Marshal Nikolai V. Ogarkov, 76, the chief of staff of the Soviet armed forces who ordered the downing of Korean Airlines Flight 007 in 1983, died Sunday in Moscow of an undisclosed illness. He had the Politburo's approval when he ordered the South Korean airliner shot down after it flew off course and entered Soviet air space. All 269 people on board were killed.
* Esther Ralston, 91, an actress known as the "American Venus" of silent films and a founding member of the Screen Actors Guild, died Jan. 14 in Ventura, Calif. She appeared in more than 150 movies, including "Peter Pan" in 1924; "American Venus" in 1926; and "Hollywood Boulevard" in 1936.
* Ruth Pruyn Field, 86, widow of millionaire publisher and philanthropist Marshall Field III, died Tuesday in Beaufort, S.C. She was chairwoman of the Citizens Committee for Children in New York City and director of both the United Nations Association U.S.A. and the Carnegie Hall Corp. She also helped run the Field Family Foundation, founded by her husband in 1940.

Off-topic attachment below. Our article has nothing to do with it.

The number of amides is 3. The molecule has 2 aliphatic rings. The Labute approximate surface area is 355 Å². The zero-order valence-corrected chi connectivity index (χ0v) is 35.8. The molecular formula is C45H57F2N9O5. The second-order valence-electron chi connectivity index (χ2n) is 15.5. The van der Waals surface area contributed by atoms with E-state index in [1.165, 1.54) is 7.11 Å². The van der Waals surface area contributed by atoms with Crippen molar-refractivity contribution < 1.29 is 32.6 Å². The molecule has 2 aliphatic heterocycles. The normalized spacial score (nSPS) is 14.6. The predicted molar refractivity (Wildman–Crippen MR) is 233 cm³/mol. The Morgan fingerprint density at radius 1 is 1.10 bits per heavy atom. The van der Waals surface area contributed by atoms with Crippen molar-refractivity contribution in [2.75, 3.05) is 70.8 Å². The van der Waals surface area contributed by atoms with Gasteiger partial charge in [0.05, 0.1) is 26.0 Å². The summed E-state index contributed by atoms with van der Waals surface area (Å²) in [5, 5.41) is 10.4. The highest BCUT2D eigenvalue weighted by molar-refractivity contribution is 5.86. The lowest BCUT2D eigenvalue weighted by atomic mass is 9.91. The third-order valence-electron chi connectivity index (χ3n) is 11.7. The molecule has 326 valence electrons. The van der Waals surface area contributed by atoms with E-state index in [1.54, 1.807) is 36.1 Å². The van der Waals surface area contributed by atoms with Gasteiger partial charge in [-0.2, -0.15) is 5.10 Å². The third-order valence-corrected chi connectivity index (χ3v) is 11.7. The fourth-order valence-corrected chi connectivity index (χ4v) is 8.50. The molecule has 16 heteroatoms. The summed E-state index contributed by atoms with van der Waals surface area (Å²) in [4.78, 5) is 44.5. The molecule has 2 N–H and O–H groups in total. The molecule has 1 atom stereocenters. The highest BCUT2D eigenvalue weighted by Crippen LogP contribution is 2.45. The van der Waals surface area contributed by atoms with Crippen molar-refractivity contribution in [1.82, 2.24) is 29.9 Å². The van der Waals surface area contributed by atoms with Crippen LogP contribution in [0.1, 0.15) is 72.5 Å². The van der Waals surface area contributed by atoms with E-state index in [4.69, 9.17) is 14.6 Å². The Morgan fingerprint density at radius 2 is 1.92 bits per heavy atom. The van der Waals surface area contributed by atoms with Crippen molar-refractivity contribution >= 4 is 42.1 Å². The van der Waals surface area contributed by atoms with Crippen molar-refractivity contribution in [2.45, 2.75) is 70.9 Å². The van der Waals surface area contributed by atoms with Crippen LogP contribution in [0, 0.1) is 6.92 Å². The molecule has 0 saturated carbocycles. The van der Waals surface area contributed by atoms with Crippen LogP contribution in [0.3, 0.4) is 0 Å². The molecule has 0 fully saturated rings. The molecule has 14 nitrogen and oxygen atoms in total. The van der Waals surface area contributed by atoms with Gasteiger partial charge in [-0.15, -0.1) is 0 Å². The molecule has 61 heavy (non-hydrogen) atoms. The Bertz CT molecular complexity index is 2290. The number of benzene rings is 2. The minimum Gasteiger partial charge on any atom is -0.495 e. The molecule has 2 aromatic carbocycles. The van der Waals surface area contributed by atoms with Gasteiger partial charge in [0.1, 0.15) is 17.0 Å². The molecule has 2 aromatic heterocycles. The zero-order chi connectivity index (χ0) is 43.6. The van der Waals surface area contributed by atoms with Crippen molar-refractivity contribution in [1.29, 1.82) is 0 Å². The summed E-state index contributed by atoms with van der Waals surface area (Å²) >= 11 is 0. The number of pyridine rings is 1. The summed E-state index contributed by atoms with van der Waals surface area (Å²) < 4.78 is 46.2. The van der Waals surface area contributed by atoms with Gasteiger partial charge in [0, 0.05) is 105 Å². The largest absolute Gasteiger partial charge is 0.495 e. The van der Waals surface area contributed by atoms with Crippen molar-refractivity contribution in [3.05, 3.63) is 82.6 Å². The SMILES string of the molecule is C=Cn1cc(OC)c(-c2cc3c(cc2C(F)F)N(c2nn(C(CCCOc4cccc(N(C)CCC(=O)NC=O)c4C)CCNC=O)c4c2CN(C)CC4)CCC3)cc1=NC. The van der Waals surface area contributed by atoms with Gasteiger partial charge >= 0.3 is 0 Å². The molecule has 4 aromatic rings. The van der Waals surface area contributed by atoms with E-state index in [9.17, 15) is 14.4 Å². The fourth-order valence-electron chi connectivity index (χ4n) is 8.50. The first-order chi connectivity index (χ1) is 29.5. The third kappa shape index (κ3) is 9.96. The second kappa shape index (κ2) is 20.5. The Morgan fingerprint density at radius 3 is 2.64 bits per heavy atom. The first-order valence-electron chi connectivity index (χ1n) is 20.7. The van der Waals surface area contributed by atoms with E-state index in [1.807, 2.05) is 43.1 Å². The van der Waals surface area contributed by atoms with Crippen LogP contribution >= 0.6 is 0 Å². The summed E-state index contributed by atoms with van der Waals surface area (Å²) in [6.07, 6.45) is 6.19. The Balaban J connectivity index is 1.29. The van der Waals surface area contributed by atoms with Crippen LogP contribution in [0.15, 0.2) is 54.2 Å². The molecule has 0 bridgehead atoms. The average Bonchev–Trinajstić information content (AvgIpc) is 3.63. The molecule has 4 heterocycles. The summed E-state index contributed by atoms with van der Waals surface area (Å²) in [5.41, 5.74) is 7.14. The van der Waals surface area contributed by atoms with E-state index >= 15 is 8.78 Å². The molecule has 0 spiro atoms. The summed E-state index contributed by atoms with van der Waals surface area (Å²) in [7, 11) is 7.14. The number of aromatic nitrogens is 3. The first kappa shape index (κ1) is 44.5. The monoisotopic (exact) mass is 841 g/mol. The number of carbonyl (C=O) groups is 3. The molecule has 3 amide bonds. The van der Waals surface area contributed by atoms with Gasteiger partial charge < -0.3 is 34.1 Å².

* Jean-Louis Barrault, 83, one of France's most famous actors and directors, died Saturday in Paris. A veteran of both classic and contemporary drama, he was equally at ease with Shakespeare's "Hamlet," Ionesco's "Rhinoceros" or a stage adaptation of Rabelais' Renaissance masterpiece "Gargantua and Pantagruel." He also starred in numerous films, including "The Children of Paradise" in 1944, "The Longest Day" in 1961 and "La Nuit de Varennes" in 1981.
* Lee Porter, 62, a former Stauffer Communications executive and publisher of several newspapers, died Wednesday in Oklahoma City after a brief illness. He began his career with Stauffer as a reporter for the Topeka (Kan.) Capital-Journal. He -- was named editor and publisher of the Shawnee News-Star in 1977 and was director of 10 other Stauffer papers.